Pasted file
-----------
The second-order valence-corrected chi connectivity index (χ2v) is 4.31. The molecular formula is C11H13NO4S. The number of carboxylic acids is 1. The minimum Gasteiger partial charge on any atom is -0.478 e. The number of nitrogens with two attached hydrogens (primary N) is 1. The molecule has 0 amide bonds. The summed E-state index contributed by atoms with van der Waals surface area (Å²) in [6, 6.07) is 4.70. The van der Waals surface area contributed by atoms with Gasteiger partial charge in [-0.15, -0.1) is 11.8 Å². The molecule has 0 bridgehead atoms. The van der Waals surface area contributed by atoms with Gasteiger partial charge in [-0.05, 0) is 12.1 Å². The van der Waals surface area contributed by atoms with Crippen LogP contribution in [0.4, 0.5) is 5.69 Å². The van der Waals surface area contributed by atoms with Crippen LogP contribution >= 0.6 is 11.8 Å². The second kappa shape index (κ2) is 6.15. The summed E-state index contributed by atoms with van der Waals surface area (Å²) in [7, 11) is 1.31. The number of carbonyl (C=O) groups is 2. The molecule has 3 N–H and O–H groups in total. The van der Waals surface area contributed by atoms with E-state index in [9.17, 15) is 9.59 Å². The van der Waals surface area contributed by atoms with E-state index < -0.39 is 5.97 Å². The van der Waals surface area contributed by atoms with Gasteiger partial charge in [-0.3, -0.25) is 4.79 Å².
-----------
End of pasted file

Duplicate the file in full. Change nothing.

The second-order valence-corrected chi connectivity index (χ2v) is 4.31. The molecular formula is C11H13NO4S. The number of carboxylic acids is 1. The minimum Gasteiger partial charge on any atom is -0.478 e. The number of nitrogens with two attached hydrogens (primary N) is 1. The molecule has 0 amide bonds. The summed E-state index contributed by atoms with van der Waals surface area (Å²) in [6, 6.07) is 4.70. The van der Waals surface area contributed by atoms with Gasteiger partial charge in [-0.15, -0.1) is 11.8 Å². The molecule has 0 bridgehead atoms. The van der Waals surface area contributed by atoms with Gasteiger partial charge in [-0.05, 0) is 12.1 Å². The van der Waals surface area contributed by atoms with Crippen LogP contribution in [0.4, 0.5) is 5.69 Å². The van der Waals surface area contributed by atoms with Crippen LogP contribution >= 0.6 is 11.8 Å². The second kappa shape index (κ2) is 6.15. The summed E-state index contributed by atoms with van der Waals surface area (Å²) in [7, 11) is 1.31. The number of carbonyl (C=O) groups is 2. The molecule has 3 N–H and O–H groups in total. The van der Waals surface area contributed by atoms with E-state index in [9.17, 15) is 9.59 Å². The van der Waals surface area contributed by atoms with E-state index < -0.39 is 5.97 Å². The van der Waals surface area contributed by atoms with Gasteiger partial charge in [-0.3, -0.25) is 4.79 Å².